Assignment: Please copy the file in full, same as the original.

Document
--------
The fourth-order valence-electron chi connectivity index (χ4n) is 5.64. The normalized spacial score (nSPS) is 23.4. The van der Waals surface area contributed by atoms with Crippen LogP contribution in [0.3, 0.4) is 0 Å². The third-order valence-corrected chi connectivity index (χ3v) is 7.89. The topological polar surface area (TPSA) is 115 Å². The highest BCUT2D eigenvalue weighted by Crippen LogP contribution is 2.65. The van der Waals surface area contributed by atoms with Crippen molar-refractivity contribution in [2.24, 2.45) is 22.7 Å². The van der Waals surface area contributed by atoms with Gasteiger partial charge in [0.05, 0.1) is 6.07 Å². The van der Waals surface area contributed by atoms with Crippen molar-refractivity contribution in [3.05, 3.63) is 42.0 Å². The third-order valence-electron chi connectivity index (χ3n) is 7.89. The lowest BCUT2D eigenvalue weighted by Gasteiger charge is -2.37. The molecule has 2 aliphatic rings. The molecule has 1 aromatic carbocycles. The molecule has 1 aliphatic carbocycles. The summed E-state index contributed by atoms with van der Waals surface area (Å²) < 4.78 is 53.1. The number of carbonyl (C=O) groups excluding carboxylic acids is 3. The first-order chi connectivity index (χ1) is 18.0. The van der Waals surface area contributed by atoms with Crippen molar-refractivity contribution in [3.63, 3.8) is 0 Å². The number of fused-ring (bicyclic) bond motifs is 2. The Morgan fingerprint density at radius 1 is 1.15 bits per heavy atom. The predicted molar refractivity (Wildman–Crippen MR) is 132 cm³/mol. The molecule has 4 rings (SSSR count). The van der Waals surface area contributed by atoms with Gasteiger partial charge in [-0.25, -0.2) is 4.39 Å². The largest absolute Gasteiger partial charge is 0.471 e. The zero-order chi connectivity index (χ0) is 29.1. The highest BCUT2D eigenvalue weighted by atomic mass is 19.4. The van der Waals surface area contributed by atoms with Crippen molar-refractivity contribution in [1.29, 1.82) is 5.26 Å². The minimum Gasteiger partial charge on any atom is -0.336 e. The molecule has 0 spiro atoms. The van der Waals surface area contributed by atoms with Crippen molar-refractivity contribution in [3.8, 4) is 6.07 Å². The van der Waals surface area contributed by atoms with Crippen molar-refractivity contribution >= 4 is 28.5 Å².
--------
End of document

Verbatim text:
The fourth-order valence-electron chi connectivity index (χ4n) is 5.64. The normalized spacial score (nSPS) is 23.4. The van der Waals surface area contributed by atoms with Crippen LogP contribution in [0.3, 0.4) is 0 Å². The third-order valence-corrected chi connectivity index (χ3v) is 7.89. The topological polar surface area (TPSA) is 115 Å². The highest BCUT2D eigenvalue weighted by Crippen LogP contribution is 2.65. The van der Waals surface area contributed by atoms with Crippen molar-refractivity contribution in [2.24, 2.45) is 22.7 Å². The van der Waals surface area contributed by atoms with Gasteiger partial charge in [0.05, 0.1) is 6.07 Å². The van der Waals surface area contributed by atoms with Crippen molar-refractivity contribution in [3.05, 3.63) is 42.0 Å². The third-order valence-electron chi connectivity index (χ3n) is 7.89. The lowest BCUT2D eigenvalue weighted by Gasteiger charge is -2.37. The molecule has 2 aliphatic rings. The molecule has 1 aromatic carbocycles. The molecule has 1 aliphatic carbocycles. The summed E-state index contributed by atoms with van der Waals surface area (Å²) < 4.78 is 53.1. The number of carbonyl (C=O) groups excluding carboxylic acids is 3. The first-order chi connectivity index (χ1) is 18.0. The van der Waals surface area contributed by atoms with Crippen molar-refractivity contribution in [3.63, 3.8) is 0 Å². The number of fused-ring (bicyclic) bond motifs is 2. The Morgan fingerprint density at radius 1 is 1.15 bits per heavy atom. The predicted molar refractivity (Wildman–Crippen MR) is 132 cm³/mol. The molecule has 4 rings (SSSR count). The van der Waals surface area contributed by atoms with Gasteiger partial charge in [-0.25, -0.2) is 4.39 Å². The largest absolute Gasteiger partial charge is 0.471 e. The zero-order chi connectivity index (χ0) is 29.1. The highest BCUT2D eigenvalue weighted by atomic mass is 19.4. The van der Waals surface area contributed by atoms with Crippen molar-refractivity contribution in [1.29, 1.82) is 5.26 Å². The minimum Gasteiger partial charge on any atom is -0.336 e. The molecule has 0 spiro atoms. The van der Waals surface area contributed by atoms with Crippen molar-refractivity contribution in [3.8, 4) is 6.07 Å². The van der Waals surface area contributed by atoms with Crippen molar-refractivity contribution >= 4 is 28.5 Å².